Warm Mix Asphalt (WMA) is a set of technologies that uses additives to reduce binder viscosity and increase mixture workability, which provides a complete coating of aggregates at lower temperatures around 100 °C to 130 °C. Organic wax or Sasobit is one of the additives that can be used for this purpose. It reduces the viscosity at the melting point of the wax, which allows the production of asphalt mixes at lower temperatures. This attempt proposes new relationships for elastic modulus, indirect tensile strength (in dry and wet conditions), dynamic modulus, fatigue, and rutting resistance of WMA asphalt samples with various Sasobit percentages. Findings show that Sasobit improves modulus of elasticity, dynamic modulus, and rutting resistance. However, it lessens the tensile strength slightly. Although Sasobit enhances the flexural stiffness, it drops the number of loading cycles, which means lower fatigue resistance. Results also showed that at 20 °C and 10 Hz frequency, the resilient modulus, dynamic modulus, and flexural stiffness of WMA improved 53%, 27%, and 39%, respectively, compared with HMA. Rutting resistance at 60 °C improves 226% in WMA with 6% Sasobit compared to the HMA mix. Full article
(This article belongs to the Special Issue Early Career Stars in Civil Engineering)
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Article
Eggshell and Walnut Shell in Unburnt Clay Blocks
CivilEng 2022, 3(2), 263-276; https://0-doi-org.brum.beds.ac.uk/10.3390/civileng3020016 - 01 Apr 2022
Viewed by 409
Abstract
Agricultural residues/by-products have become a popular choice for the manufacturing of building materials due to their cost-effectiveness and environmental friendliness, making them a viable option for achieving sustainability in the construction sector. This study addresses the utilisation of two agro-wastes, i.e., eggshell and [...] Read more.
Agricultural residues/by-products have become a popular choice for the manufacturing of building materials due to their cost-effectiveness and environmental friendliness, making them a viable option for achieving sustainability in the construction sector. This study addresses the utilisation of two agro-wastes, i.e., eggshell and walnut shell, in the manufacture of unburnt clay blocks. The experiments were carried out on three series of samples in which first eggshell (10–50%) and walnut shell (5–20%) were incorporated individually and then combined (5% walnut, 10–30% eggshell) in the mixture to assess their influences on the physical and mechanical properties of the unburnt clay blocks. This study performed the following tests: Density, capillary water absorption, linear shrinkage, flexural and compressive strength. The results indicated that eggshell enhanced the strength relative to the control sample when the materials were employed individually, but walnut shell lowered it. Moreover, combining the two materials in the mixer reduced the strength of the samples even further. Nevertheless, the inclusion of the waste materials decreased the density, capillary water absorption coefficient and linear shrinkage of the samples. The findings indicate that eggshell has great potential for unburnt clay block manufacture. However, walnut shell integration needs further research. Full article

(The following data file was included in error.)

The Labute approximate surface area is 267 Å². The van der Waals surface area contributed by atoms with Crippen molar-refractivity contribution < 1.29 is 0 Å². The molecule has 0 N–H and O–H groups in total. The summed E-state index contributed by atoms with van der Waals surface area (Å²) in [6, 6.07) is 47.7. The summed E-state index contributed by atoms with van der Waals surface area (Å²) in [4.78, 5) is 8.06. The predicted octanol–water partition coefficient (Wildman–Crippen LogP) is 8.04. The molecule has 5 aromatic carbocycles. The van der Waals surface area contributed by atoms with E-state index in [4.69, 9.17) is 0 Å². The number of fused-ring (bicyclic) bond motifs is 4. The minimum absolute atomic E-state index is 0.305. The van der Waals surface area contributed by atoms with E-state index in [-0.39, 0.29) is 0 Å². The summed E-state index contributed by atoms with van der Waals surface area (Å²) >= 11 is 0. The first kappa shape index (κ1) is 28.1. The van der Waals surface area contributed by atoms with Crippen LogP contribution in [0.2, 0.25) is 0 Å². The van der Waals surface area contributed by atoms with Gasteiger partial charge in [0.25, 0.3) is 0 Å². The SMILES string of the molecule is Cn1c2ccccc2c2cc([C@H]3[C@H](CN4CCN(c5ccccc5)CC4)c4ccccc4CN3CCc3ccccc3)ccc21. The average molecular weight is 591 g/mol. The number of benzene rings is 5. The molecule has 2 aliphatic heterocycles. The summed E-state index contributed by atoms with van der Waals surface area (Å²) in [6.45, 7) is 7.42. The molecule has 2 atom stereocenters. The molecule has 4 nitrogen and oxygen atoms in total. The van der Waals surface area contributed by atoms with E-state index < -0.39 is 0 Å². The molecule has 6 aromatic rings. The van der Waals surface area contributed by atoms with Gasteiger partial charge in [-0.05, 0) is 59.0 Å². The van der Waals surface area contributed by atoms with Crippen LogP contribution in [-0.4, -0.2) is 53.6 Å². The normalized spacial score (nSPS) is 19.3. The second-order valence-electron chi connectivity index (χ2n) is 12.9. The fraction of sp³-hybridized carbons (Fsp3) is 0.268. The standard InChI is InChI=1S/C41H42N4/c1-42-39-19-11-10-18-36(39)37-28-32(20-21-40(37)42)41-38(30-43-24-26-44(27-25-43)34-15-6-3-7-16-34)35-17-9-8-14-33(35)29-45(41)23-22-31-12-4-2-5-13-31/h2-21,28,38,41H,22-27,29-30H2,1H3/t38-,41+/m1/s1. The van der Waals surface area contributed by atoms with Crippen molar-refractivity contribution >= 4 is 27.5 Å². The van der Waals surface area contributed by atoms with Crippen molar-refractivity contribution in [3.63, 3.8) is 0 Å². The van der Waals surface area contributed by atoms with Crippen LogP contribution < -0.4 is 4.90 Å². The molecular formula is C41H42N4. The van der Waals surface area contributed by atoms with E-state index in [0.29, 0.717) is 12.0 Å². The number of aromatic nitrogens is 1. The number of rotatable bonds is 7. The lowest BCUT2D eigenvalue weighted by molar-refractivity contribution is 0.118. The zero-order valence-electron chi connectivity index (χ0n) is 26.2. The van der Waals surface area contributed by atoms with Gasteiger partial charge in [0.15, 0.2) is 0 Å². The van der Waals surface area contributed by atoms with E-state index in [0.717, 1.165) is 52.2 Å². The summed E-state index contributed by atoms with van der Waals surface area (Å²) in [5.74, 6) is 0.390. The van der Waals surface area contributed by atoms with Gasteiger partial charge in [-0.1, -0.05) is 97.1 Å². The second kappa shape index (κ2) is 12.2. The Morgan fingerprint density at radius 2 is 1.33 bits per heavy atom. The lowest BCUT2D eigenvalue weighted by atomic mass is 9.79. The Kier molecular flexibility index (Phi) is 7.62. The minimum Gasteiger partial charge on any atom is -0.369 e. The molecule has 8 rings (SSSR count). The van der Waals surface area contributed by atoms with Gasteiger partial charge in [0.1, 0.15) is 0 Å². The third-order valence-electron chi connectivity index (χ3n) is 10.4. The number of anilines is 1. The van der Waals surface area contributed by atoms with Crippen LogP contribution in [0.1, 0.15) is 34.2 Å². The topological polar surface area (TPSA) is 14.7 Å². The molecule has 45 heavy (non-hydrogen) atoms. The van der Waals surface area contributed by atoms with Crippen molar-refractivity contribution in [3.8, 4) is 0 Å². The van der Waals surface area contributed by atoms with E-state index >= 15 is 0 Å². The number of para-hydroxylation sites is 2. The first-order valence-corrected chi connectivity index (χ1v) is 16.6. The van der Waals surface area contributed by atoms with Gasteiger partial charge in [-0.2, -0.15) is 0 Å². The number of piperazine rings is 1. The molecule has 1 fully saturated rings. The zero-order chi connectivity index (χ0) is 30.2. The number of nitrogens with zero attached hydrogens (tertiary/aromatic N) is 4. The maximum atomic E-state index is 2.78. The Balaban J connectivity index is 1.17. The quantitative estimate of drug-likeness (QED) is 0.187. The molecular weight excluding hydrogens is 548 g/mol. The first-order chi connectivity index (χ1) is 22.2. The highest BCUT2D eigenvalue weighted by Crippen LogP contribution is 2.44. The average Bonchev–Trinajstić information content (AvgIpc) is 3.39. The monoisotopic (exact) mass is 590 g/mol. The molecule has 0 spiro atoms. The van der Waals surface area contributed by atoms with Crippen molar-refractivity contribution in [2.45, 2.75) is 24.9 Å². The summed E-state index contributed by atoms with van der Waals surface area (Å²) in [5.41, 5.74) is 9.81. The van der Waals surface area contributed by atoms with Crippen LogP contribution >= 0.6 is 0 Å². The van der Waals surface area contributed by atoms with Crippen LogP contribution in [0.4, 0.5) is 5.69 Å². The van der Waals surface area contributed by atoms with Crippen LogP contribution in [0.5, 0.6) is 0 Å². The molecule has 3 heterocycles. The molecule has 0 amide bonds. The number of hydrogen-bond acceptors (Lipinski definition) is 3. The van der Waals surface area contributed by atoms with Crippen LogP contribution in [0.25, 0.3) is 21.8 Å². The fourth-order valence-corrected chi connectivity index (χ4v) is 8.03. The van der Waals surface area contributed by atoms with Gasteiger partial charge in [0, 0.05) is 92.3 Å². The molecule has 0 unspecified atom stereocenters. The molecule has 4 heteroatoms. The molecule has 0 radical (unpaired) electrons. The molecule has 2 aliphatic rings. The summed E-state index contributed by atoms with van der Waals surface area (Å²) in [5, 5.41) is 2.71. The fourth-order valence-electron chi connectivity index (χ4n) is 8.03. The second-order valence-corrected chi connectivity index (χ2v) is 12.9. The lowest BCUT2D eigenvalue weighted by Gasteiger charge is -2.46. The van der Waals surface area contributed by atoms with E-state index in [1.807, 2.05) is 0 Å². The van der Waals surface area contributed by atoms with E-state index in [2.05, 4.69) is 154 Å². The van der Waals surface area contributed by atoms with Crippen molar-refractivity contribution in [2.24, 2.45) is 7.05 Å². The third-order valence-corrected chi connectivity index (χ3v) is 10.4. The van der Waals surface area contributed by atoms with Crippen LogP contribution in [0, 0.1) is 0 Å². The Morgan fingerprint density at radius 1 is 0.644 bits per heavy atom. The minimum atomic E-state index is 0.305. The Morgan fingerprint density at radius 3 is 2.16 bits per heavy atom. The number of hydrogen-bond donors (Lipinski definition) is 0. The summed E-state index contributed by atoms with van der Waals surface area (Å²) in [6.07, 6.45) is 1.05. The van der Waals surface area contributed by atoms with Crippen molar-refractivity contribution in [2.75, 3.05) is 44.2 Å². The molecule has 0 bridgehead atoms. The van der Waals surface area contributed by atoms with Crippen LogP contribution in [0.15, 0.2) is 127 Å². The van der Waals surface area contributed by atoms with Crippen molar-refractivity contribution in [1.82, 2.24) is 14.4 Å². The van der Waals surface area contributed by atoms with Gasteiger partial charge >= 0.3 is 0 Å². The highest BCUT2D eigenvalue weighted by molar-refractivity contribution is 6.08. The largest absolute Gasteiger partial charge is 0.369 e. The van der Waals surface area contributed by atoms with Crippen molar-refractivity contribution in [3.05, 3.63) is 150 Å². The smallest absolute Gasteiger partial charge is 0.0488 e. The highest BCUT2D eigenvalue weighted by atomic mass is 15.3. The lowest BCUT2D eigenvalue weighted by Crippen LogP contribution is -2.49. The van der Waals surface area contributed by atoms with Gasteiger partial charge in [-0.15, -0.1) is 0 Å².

(This article belongs to the Special Issue Early Career Stars in Civil Engineering)
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Article
Recycling of Excavated Soils from Mini-Trenches Made on Road or Sidewalks to Install Public Utilities
CivilEng 2022, 3(2), 224-241; https://0-doi-org.brum.beds.ac.uk/10.3390/civileng3020014 - 25 Mar 2022
Viewed by 553
Abstract
Digging trenches on roads, sidewalks, or banks to accommodate public demands is required for the installation of water pipelines, natural gas lines, electric cables, and optical fibers. The soils extracted from these trenches always have substantial environmental and economic consequences, as these soils [...] Read more.
Digging trenches on roads, sidewalks, or banks to accommodate public demands is required for the installation of water pipelines, natural gas lines, electric cables, and optical fibers. The soils extracted from these trenches always have substantial environmental and economic consequences, as these soils are frequently regarded as waste due to their poor engineering properties. As a result, a suitable location and method for disposing these excavated soils must be found, and this procedure is exceedingly costly, time consuming, and environmentally unfriendly. It is far more efficient to reuse these excavated soils for refilling the same trenches. This study is a part of a French national project. The national project aims to dig 5 to 25 cm wide trenches to install public utilities and to refill them using the same excavated material in the form of self-compacting mortar. The goal of this research is to determine the best ecofriendly binder for the soil excavated from various sites by conducting laboratory-scale physio-chemical and mechanical testing. This study examined the unconfined compressive strength (UCS) assessed by both destructive and non-destructive (ultrasonic) testing methods. By utilizing low CO2-emitting ecofriendly binders incorporating industrial byproducts (fly ash and GGBS), this work has broadened the possibility of reusing trench cuttings to refill the same trenches. Full article